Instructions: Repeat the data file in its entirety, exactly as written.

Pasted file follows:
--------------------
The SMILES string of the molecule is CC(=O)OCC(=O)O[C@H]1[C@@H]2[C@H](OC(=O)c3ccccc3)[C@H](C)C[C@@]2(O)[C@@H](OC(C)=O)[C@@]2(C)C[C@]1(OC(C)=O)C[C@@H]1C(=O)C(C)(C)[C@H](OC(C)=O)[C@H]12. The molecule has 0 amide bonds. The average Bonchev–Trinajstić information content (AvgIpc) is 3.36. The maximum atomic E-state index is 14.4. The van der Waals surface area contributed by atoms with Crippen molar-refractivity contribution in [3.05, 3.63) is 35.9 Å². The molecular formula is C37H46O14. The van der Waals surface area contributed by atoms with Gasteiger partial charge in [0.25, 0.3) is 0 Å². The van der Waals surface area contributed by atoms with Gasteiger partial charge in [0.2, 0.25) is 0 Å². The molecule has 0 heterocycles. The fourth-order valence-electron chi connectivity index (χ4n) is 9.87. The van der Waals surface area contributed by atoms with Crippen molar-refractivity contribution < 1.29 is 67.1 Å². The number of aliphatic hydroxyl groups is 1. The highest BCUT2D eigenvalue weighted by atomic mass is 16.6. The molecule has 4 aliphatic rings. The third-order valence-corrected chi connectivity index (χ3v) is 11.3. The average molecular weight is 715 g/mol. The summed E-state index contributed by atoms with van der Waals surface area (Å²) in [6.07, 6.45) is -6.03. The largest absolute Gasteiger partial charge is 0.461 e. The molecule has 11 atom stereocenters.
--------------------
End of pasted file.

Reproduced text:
The SMILES string of the molecule is CC(=O)OCC(=O)O[C@H]1[C@@H]2[C@H](OC(=O)c3ccccc3)[C@H](C)C[C@@]2(O)[C@@H](OC(C)=O)[C@@]2(C)C[C@]1(OC(C)=O)C[C@@H]1C(=O)C(C)(C)[C@H](OC(C)=O)[C@H]12. The molecule has 0 amide bonds. The average Bonchev–Trinajstić information content (AvgIpc) is 3.36. The maximum atomic E-state index is 14.4. The van der Waals surface area contributed by atoms with Crippen molar-refractivity contribution in [3.05, 3.63) is 35.9 Å². The molecular formula is C37H46O14. The van der Waals surface area contributed by atoms with Gasteiger partial charge in [0.25, 0.3) is 0 Å². The van der Waals surface area contributed by atoms with Gasteiger partial charge in [0.2, 0.25) is 0 Å². The molecule has 0 heterocycles. The fourth-order valence-electron chi connectivity index (χ4n) is 9.87. The van der Waals surface area contributed by atoms with Crippen molar-refractivity contribution < 1.29 is 67.1 Å². The number of aliphatic hydroxyl groups is 1. The highest BCUT2D eigenvalue weighted by atomic mass is 16.6. The molecule has 4 aliphatic rings. The third-order valence-corrected chi connectivity index (χ3v) is 11.3. The average molecular weight is 715 g/mol. The summed E-state index contributed by atoms with van der Waals surface area (Å²) in [6.07, 6.45) is -6.03. The largest absolute Gasteiger partial charge is 0.461 e. The molecule has 11 atom stereocenters.